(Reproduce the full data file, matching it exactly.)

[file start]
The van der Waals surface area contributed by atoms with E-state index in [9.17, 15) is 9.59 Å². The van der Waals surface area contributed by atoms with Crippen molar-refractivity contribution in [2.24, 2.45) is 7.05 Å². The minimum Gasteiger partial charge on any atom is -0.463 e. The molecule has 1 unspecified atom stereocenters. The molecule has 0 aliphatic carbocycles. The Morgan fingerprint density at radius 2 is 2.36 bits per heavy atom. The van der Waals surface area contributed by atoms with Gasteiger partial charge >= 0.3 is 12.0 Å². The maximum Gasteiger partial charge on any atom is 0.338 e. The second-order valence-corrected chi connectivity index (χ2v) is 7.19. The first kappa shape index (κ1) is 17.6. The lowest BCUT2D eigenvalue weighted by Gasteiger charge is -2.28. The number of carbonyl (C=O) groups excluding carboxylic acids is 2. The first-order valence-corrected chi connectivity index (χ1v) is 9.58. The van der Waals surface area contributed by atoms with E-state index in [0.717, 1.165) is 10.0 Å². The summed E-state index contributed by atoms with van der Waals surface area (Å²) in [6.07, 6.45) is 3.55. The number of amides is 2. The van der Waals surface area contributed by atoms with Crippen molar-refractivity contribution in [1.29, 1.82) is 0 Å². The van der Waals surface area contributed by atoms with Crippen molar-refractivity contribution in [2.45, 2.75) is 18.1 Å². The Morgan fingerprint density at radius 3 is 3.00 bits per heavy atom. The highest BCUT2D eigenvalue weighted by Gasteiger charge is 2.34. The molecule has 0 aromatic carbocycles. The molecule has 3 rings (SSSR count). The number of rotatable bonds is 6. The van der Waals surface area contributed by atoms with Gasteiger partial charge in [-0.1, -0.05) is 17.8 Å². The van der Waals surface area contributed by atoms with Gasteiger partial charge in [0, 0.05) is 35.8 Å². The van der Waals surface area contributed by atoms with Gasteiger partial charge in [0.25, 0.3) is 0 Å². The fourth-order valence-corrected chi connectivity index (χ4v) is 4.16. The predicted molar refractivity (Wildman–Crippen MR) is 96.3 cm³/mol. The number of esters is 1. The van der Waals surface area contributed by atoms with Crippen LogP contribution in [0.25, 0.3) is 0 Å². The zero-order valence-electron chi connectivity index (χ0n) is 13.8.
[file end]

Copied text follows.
The van der Waals surface area contributed by atoms with E-state index in [9.17, 15) is 9.59 Å². The van der Waals surface area contributed by atoms with Crippen molar-refractivity contribution in [2.24, 2.45) is 7.05 Å². The minimum Gasteiger partial charge on any atom is -0.463 e. The molecule has 1 unspecified atom stereocenters. The molecule has 0 aliphatic carbocycles. The Morgan fingerprint density at radius 2 is 2.36 bits per heavy atom. The van der Waals surface area contributed by atoms with Gasteiger partial charge >= 0.3 is 12.0 Å². The maximum Gasteiger partial charge on any atom is 0.338 e. The second-order valence-corrected chi connectivity index (χ2v) is 7.19. The first kappa shape index (κ1) is 17.6. The lowest BCUT2D eigenvalue weighted by Gasteiger charge is -2.28. The number of carbonyl (C=O) groups excluding carboxylic acids is 2. The first-order valence-corrected chi connectivity index (χ1v) is 9.58. The van der Waals surface area contributed by atoms with E-state index in [0.717, 1.165) is 10.0 Å². The summed E-state index contributed by atoms with van der Waals surface area (Å²) in [6.07, 6.45) is 3.55. The number of amides is 2. The van der Waals surface area contributed by atoms with Crippen molar-refractivity contribution in [1.29, 1.82) is 0 Å². The van der Waals surface area contributed by atoms with Crippen molar-refractivity contribution in [2.45, 2.75) is 18.1 Å². The Morgan fingerprint density at radius 3 is 3.00 bits per heavy atom. The highest BCUT2D eigenvalue weighted by Gasteiger charge is 2.34. The molecule has 0 aromatic carbocycles. The molecule has 3 rings (SSSR count). The number of rotatable bonds is 6. The van der Waals surface area contributed by atoms with Gasteiger partial charge in [-0.1, -0.05) is 17.8 Å². The van der Waals surface area contributed by atoms with Gasteiger partial charge in [0, 0.05) is 35.8 Å². The van der Waals surface area contributed by atoms with Gasteiger partial charge in [0.25, 0.3) is 0 Å². The fourth-order valence-corrected chi connectivity index (χ4v) is 4.16. The predicted molar refractivity (Wildman–Crippen MR) is 96.3 cm³/mol. The number of esters is 1. The van der Waals surface area contributed by atoms with Crippen LogP contribution in [0.25, 0.3) is 0 Å². The zero-order valence-electron chi connectivity index (χ0n) is 13.8.